The change is not in Gods position of power, but in ours and our view of Him. "For I the LORD do not change" (Malachi 3:6).

Revelation 19:6

And I heard as it were the voice of a great multitude, and as the voice of many waters, and as the voice of mighty thunderings, saying, Alleluia: for the Lord God omnipotent reigneth.

Romans 13:1 (NASB)

Every person is to be in subjection to the governing authorities. For there is no authority except from God, and those which exist are established by God.

The question is does He reign now fully and completely, or not? If you say 'not fully', how do you explain the verse above? Is God omnipotent? What does omnipotent mean?


In part, the phrase you who are and who were is "missing" the phrase and are to come because in the context of Revelation 16, the theme is God's wrath and God's punishment, which are concerned primarily with the past and the present, not the future (although most of the book's content is obviously set in the future).

In this chapter, what triggers God's punishment is the sinful behavior of those who took the mark of the beast on their foreheads and hands and worshiped him. From John's perspective, this behavior has already occurred, and the Almighty is about to punish the guilty.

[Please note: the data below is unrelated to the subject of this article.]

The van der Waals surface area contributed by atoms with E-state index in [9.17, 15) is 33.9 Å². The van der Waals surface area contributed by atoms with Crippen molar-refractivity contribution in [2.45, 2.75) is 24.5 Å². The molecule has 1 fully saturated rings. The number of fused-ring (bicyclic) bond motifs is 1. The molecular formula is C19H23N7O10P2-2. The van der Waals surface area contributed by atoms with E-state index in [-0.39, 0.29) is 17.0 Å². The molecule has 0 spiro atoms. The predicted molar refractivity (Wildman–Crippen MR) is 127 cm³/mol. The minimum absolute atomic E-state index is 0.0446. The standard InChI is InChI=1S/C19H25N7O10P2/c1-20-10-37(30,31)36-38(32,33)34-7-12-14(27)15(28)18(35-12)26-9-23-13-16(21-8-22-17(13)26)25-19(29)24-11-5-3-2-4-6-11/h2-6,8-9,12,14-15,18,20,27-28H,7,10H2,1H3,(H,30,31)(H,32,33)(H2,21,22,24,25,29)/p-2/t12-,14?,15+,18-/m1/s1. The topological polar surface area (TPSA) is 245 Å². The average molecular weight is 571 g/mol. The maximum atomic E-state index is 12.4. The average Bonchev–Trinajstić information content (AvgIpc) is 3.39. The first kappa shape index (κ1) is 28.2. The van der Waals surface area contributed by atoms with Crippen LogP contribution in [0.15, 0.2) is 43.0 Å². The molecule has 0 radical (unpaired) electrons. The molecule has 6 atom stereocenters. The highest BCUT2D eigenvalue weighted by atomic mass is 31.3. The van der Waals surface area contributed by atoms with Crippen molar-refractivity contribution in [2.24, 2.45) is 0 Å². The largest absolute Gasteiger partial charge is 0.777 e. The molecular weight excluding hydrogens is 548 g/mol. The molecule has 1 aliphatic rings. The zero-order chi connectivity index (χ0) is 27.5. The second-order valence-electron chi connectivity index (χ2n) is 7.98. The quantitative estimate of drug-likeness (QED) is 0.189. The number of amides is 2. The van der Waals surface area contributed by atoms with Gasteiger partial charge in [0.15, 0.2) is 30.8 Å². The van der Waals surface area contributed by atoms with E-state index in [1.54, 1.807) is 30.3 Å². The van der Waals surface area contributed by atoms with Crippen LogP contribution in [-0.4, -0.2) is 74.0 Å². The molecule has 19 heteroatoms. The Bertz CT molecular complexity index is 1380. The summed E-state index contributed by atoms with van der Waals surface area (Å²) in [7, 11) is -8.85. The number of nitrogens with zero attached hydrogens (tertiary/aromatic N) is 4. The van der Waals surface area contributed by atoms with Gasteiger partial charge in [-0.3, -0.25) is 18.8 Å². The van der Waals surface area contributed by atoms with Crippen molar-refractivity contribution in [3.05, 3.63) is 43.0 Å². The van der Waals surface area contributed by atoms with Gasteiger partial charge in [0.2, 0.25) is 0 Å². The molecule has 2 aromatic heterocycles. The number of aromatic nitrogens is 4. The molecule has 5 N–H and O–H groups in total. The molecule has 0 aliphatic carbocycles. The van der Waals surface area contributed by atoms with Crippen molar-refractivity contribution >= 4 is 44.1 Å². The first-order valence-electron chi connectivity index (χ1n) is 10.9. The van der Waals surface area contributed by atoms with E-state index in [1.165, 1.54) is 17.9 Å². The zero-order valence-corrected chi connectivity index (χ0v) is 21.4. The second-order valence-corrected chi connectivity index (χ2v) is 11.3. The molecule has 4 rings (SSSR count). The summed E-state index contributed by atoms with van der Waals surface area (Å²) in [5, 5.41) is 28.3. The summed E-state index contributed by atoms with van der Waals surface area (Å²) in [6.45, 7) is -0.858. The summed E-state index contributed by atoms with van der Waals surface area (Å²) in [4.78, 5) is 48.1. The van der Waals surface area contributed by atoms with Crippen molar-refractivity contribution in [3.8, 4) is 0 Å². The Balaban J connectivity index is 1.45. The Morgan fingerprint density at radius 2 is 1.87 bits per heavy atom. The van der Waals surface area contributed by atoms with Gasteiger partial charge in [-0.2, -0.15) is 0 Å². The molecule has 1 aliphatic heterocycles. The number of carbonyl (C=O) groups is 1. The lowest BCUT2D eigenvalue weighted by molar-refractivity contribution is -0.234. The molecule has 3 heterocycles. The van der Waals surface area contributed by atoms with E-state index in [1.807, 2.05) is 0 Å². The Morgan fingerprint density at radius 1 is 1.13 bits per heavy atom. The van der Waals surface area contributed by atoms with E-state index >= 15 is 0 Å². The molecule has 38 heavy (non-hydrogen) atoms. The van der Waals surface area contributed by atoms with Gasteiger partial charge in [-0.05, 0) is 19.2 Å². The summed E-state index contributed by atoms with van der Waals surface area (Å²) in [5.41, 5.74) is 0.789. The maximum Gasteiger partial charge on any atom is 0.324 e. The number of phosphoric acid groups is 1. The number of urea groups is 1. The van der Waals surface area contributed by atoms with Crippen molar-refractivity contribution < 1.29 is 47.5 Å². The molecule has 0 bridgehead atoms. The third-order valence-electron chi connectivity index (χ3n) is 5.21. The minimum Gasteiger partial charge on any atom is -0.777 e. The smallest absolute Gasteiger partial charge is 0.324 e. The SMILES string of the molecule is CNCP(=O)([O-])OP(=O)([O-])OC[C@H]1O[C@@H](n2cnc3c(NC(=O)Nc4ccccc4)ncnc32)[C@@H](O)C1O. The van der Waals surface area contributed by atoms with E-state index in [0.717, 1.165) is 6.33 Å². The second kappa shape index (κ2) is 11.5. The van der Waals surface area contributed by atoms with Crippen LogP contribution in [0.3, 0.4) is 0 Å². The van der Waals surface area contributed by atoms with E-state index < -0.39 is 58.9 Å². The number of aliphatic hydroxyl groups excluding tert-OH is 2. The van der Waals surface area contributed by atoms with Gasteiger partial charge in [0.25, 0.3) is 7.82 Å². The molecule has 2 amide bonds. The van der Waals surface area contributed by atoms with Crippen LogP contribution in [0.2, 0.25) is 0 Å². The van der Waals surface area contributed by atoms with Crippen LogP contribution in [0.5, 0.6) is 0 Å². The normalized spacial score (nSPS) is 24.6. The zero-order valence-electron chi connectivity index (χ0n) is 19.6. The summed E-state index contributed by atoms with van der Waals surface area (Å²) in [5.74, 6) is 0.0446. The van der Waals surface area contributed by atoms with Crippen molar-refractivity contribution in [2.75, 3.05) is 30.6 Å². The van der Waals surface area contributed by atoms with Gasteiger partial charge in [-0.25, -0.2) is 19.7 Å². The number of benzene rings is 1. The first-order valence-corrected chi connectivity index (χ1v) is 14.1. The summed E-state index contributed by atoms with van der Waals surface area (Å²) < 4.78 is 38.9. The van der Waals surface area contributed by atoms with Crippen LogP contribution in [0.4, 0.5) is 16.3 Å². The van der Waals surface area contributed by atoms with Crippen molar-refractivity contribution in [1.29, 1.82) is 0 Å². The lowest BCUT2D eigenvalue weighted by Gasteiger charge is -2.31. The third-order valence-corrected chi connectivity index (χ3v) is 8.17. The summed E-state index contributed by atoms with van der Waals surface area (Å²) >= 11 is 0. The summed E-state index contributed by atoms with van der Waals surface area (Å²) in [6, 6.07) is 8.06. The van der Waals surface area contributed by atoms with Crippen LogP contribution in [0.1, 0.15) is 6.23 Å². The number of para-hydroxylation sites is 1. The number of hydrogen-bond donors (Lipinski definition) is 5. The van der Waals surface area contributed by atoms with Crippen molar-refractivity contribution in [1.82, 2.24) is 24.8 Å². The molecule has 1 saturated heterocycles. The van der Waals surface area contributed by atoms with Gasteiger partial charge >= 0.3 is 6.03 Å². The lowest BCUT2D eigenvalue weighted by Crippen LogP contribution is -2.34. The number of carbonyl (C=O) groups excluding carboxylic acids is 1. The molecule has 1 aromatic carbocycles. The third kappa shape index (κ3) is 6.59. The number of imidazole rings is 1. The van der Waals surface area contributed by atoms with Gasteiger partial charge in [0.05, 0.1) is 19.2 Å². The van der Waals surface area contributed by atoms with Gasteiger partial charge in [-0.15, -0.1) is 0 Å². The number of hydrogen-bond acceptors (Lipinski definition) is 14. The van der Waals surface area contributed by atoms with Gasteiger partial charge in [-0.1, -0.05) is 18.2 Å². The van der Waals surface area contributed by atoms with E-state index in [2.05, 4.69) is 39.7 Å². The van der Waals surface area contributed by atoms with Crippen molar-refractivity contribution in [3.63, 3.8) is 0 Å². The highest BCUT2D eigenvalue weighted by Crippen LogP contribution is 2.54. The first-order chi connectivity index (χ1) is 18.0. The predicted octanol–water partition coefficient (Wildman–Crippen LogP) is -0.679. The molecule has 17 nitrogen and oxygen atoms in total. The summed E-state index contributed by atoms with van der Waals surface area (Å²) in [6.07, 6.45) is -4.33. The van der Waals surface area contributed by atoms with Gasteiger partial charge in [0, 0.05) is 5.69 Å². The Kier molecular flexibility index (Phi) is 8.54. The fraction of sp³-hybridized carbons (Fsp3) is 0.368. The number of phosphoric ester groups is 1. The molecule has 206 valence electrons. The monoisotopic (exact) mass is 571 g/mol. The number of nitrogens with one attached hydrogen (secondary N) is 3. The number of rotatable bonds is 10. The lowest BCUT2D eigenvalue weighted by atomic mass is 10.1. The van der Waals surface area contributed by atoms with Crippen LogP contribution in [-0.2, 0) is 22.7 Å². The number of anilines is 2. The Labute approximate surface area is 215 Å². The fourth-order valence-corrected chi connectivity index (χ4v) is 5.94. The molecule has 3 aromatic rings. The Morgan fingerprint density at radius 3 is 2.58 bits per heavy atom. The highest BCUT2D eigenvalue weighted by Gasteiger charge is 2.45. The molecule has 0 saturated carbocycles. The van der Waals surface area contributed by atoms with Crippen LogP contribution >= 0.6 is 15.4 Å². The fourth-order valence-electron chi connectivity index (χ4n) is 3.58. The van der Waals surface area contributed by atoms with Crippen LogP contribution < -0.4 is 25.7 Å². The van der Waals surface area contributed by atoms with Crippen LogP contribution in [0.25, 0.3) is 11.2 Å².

The actions of the angels who pour out the seven bowls of God's wrath are described in what sounds like the present tense, as the apostle John "watches" these actions taking place before his eyes--in real time, as it were. The punishments, then, are in the present.

Furthermore, and perhaps more important, John recorded in writing the things he saw and heard. The angel, for whatever reason, did not include the words and are to come, and John therefore recorded the angel's words exactly as he heard them.